Bijiyashanti Tongbram’s unique take on sustainable fashion finds mention on PM Modi’s Mann ki Baat
Mann ki Baat’s 100th episode: Prime Minister Narendra Modi took to his monthly radio broadcast Mann ki Baat on its 100th episode to look back at some of the highlights of the show’s iconic more than eight years run. As such, he spoke to Manipur’s Bijiyashanti Tongbram, from Thanga village near Loktak, Bishnupur, of using lotus stem fibre to weave delicate mufflers, stoles and facemasks.
Turning a completely unused part of the lotus plant, which is found in abundance in the Loktak freshwater lake, into beautiful garments, she has made a mark for herself, the Indian Prime Minister noted.
According to an IndianExpress.com exclusive report from 2021, in May 2019, Bijiyashanti started spinning yarn from lotus stems and weaving neckties, mufflers, etc., with the help of a handful of women from her locality. Subsequently, she set up an enterprise ‘Sanajing Sana Thambal”, which now has 30 women, including her. “I want to expand with 100 women,” she told Modi in a telephonic conversation on the show.
On the Prime Minister’s question on whether everyone knows about lotus stem fibre, Bijiyashanti said, “Yes, sir…now it is very popular. I have got a market…from USA also…they want to buy in bulk also. From this year, I plan to export my products as Made in India lotus fibre. I want to make sure my products reach all over the globe.”
What is lotus fibre?
Fashion designer Gaurav Gupta who has been working with such lotus and rose fibre made fabrics and will soon be out with his collection told indianexpress.com, “It is quite a beauty in terms of the feel and look. It is a fact that a fabric can be made from rose and lotus, which are natural bast micro fibres made from the stems.”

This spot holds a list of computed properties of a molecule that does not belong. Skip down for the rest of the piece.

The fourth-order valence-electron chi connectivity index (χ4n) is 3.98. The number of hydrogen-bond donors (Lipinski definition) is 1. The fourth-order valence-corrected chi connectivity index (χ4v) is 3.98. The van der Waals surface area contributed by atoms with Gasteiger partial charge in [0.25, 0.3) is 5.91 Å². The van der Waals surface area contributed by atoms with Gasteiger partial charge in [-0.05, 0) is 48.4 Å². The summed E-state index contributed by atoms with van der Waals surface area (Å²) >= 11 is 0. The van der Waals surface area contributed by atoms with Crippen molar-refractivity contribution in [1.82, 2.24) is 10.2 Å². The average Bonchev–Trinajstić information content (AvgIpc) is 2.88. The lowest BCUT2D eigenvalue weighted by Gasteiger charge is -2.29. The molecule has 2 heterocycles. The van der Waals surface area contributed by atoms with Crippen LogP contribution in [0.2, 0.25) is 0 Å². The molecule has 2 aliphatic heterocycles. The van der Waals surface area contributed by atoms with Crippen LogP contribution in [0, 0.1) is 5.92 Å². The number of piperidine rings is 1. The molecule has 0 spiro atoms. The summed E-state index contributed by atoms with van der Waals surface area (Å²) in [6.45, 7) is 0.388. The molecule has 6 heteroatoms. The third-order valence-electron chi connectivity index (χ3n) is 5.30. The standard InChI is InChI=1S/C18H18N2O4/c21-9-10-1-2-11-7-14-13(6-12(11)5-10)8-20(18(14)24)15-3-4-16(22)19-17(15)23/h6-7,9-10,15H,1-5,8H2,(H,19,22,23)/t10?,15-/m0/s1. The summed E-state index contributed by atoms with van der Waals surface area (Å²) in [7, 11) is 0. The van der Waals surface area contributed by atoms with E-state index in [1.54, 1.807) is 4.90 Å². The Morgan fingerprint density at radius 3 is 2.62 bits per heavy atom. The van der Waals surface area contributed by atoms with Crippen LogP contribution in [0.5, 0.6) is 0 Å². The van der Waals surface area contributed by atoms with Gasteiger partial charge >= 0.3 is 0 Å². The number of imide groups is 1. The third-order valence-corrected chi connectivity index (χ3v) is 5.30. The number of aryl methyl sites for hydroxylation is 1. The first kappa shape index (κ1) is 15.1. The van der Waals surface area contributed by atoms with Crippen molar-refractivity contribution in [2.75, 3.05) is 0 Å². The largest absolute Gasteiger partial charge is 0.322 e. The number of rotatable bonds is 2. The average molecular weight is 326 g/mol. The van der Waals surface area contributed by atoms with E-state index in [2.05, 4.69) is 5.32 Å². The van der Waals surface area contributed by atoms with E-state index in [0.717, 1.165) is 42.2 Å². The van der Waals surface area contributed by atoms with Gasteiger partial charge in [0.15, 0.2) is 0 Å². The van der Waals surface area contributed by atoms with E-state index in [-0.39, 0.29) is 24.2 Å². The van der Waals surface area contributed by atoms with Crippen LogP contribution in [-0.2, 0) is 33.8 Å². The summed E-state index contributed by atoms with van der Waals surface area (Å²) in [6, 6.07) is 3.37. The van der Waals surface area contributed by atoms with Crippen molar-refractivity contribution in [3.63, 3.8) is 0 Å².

Explaining that sustainablity is an indicator of its biodegradability, Gupta said that such fabrics don’t contain polyester and synthetic yarns, which makes it eco-friendly.
“Since it is made from waste (of the plant), it becomes a part of the circular economy just as bamboo, aloe vera and banana,” Gupta added.
As per Textilecoach.net, stems of lotus plant are collected when the flowers of the lotus are in full bloom. The deep pink flower consists of best quality fibres.
From the petals, the fibre is extracted and then from the fibre, yarns are spun into fabrics either in the mills or by humans, Gupta mentioned.
“As the count is low, one has to interlace it well to make it usable,” Gupta mentioned, stressing that handspun fabrics even cost 2-3 times the actual cost owing to the human efforts.
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